The Afeela aptly symbolized why the automotive industry is now such a large part of CES. The more than century old machine is morphing into a device.
Jerry Hirsch      
From “GM reclaims U.S. sales crown; Toyota, Ford edge up; Stellantis, Honda, Nissan still struggle”
In Monday’s Automotive News:
Lexus RZ
Improving their lot: Like their global counterparts, Japanese automakers have had a rough go of it in recent years, with the COVID-19 pandemic, supply chain mayhem, the war in Ukraine, soaring inflation, rising interest rates and so on. But Japanese manufacturers have some reasons to be hopeful their lot will improve in 2023, including production on the upswing, electrification plans gaining momentum and the wild ride of fluctuating exchange rates seemingly settling down. Automotive News sets out five reasons Japan’s automakers should be optimistic about the new year, along with one big reason they should remain wary.
Gatik and Goodyear
The rubber meets the road: Sensors detecting problems and providing information to autonomous vehicles typically include radar, lidar and cameras. Now, tires can be included in the mix. Self-driving truck company Gatik and tire maker Goodyear are working together to develop tire technology that estimates road friction and sends real-time information to Gatik’s automated driving system. Automotive News explains that those tires have been used in real-world operations, hauling goods in Canada, and Goodyear and Gatik explain how the technology works and how it will be deployed.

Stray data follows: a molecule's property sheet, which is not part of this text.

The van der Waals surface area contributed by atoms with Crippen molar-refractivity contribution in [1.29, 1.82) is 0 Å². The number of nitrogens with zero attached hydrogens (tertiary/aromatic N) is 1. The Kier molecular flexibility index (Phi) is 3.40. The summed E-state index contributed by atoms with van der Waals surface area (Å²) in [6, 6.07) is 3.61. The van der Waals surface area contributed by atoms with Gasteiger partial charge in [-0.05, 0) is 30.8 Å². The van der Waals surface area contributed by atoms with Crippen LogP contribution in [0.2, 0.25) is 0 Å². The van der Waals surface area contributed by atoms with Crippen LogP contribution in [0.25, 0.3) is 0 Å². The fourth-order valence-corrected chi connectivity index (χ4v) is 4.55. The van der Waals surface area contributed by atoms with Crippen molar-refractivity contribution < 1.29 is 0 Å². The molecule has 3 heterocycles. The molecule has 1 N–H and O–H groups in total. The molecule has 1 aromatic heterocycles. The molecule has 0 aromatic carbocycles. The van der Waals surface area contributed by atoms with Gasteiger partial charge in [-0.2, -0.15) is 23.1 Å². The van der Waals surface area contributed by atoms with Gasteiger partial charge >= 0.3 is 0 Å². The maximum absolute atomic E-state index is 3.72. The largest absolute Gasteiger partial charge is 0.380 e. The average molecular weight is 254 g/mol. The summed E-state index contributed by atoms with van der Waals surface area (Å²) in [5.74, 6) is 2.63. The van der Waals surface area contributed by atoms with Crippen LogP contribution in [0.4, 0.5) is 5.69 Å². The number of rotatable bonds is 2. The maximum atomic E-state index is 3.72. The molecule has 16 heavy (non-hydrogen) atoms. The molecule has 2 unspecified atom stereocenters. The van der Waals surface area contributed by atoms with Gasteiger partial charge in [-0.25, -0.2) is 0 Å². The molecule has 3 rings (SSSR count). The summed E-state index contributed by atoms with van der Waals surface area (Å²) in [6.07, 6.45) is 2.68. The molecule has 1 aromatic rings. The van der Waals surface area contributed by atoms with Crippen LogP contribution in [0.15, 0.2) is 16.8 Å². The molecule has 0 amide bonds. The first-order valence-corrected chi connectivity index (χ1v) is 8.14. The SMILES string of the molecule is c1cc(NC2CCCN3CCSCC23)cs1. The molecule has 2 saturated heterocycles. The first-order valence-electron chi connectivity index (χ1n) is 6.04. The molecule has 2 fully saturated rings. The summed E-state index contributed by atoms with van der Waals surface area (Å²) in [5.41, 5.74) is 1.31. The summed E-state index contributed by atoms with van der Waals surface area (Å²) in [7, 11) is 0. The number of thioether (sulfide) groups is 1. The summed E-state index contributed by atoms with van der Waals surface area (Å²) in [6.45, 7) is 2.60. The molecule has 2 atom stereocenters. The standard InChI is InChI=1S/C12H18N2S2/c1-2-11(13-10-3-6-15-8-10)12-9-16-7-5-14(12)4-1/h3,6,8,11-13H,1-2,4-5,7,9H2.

Weekend headlines
GM wants U.S. Treasury to reconsider tax credits for Cadillac Lyriq EV: The Treasury and Internal Revenue Service did not classify the Lyriq as an SUV, meaning its retail price cannot be above $55,000 to qualify for up to $7,500 in federal tax credits.